I think so. And the way he played those instruments is absolutely iconic — the way he played the Rhodes and the Wurli. He has one of the most sampled catalogs in the world. The irony is that his name is Sample. I don't know anyone whose riffs and grooves have been more sampled than Joe's. It's those groovy Crusaders Wurli and Rhodes parts that are central to that vibe he would create, that rhythm-and-groove vibe that people are still craving.
Then, as session guy, he played with Joni Mitchell, Marvin Gaye, Miles Davis, Tina Turner, B. B. King, Minnie Riperton, Eric Clapton, and …
Chaka-Chaka-Chaka-Chaka Khan. Yeah. Then he was working with his Creole Joe Band playing zydeco at the end. What sort of skill does it take to be that versatile?
Oh my God. Ridiculous, super-human skills. You have to have that good of an ear that you're always absorbing and still making it your own and turning it into a signature sound. He had all of that. He had the technical skills. He could just blow. But, also, he was always really working on the composition. That was his first-and-foremost love: “How can I make this a beautiful composition? Where should it go? What story am I telling?”
And there's not a single artist that I saw listed that isn't overflowing with soul, themselves, no matter what genre they're in. So, if they're calling on him, there has to be a kindred spirit there.
Yeah. And he would bring so much to the table. I'm surprised … well, I'm not surprised at all … but, often, I would imagine, he should've been a co-writer on many of those sessions because he was bringing it — bringing the groove, bringing the riff that created the song. But those were the days when session cats were just session cats.
Speaking of co-writers … perfect segue … Quadroon. Talk to me about that.
[Laughs] That's a really cool project. It's just devastating that he's not here to finish it. It's a beautiful, large, passionate story. It was his idea to write about this nun who lived in New Orleans in the 1830s. Her name was Henriette Delille and, in real life, she's in line for canonization at the Vatican. She was Creole, so she could pass for white. And, at that time, if you were in that category, you could become a quadroon — you could marry a wealthy, white merchant. Her mother was married to a French merchant. She was his second wife. She was the kept mistress wife of this very wealthy merchant. In some ways, in that time, it was a better option than trying to make it on your own.
Henriette's mom wanted her to go into this line of life called plaçage, but Henriette wanted to be a nun. She wanted to serve God. That was all she wanted, ever, from the time she was small. So, she bucked the system and ended up befriending this French priest. This is all true. And this French priest helped her with her ministry, got her recognized as a nun by the Vatican before she died. She ended up starting an orphanage. She had her own ministries. And she had these schools for poor Black kids and Joe ended up going to the schools that her sisters and followers still run in the Houston area — New Orleans and Houston.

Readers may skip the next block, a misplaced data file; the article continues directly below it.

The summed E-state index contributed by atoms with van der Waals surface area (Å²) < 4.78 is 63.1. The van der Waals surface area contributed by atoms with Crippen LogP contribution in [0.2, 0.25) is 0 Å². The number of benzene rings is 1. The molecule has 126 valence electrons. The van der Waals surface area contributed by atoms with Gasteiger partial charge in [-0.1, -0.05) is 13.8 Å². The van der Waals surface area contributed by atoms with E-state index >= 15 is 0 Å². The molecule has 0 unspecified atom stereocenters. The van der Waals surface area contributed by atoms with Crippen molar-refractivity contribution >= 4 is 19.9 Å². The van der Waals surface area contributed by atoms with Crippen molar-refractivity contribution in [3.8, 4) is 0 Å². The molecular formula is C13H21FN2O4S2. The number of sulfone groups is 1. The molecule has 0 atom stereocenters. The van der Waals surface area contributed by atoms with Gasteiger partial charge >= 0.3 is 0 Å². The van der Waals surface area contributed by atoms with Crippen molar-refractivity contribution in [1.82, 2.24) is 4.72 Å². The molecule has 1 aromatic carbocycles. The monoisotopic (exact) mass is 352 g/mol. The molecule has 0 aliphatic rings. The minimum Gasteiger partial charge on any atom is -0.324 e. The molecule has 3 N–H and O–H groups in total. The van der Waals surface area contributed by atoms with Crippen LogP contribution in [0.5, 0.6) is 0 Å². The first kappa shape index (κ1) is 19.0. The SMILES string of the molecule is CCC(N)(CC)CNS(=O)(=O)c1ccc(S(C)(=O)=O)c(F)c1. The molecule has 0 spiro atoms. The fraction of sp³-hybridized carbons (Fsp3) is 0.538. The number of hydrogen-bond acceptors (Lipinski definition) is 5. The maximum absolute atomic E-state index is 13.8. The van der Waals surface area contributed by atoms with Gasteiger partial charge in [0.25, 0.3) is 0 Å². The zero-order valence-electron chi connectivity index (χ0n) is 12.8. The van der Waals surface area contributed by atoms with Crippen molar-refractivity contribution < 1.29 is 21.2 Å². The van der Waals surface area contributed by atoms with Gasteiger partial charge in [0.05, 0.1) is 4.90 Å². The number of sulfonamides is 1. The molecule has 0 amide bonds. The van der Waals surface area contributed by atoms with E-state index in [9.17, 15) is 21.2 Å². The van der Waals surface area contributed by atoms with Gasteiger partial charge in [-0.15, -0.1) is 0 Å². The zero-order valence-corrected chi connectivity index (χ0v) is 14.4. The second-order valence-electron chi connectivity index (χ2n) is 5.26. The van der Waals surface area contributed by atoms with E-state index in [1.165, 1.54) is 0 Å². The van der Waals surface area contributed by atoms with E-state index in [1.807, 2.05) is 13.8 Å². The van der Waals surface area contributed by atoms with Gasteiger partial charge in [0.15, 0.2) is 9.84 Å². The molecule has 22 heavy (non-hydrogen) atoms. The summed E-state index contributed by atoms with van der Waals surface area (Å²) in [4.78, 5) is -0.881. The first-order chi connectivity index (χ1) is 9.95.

Joe grew up hearing stories about Henriette Delille his whole life and, after he moved back to Houston a few years ago, he decided to research the story and talk to the nuns who were still in New Orleans. They gave him their blessing to write something about this amazing woman. So that's what we've been working on. It's called Quadroon. I think we wrote 20 songs before he passed away and we were able to do a small reading in Houston at the Ensemble Theatre before he died.
That's great. So you're gonna keep pushing forward?
I'm gonna keep pushing. I'm pushing on.
Since you did get to spend a good bit of time with him, what's either the lesson that's stayed with you or the impression of him that lingers for you. Linger … you see what I just did there?
HA! I see what you did there! [Laughs] I think it's that he never tired of creating music. He was really prolific. He always had a new idea. And he wasn't afraid of sucking. [Laughs] He didn't edit himself before it was time. He just let ideas flow. I'm left with memo recorders of hundreds of snippets of ideas that I can still work with. But he just kept writing stuff. That's my biggest inspiration. He was tireless. And he never repeated himself, too. His last record is called Children of the Sun with the NDR Bigband orchestra. It's a masterpiece. It should be an Alvin Ailey ballet. And then the Creole Joe band. And the musical. He was just incredible and I take such inspiration from him because he was 75 and still pumping out ideas!
Photos courtesy of the artists.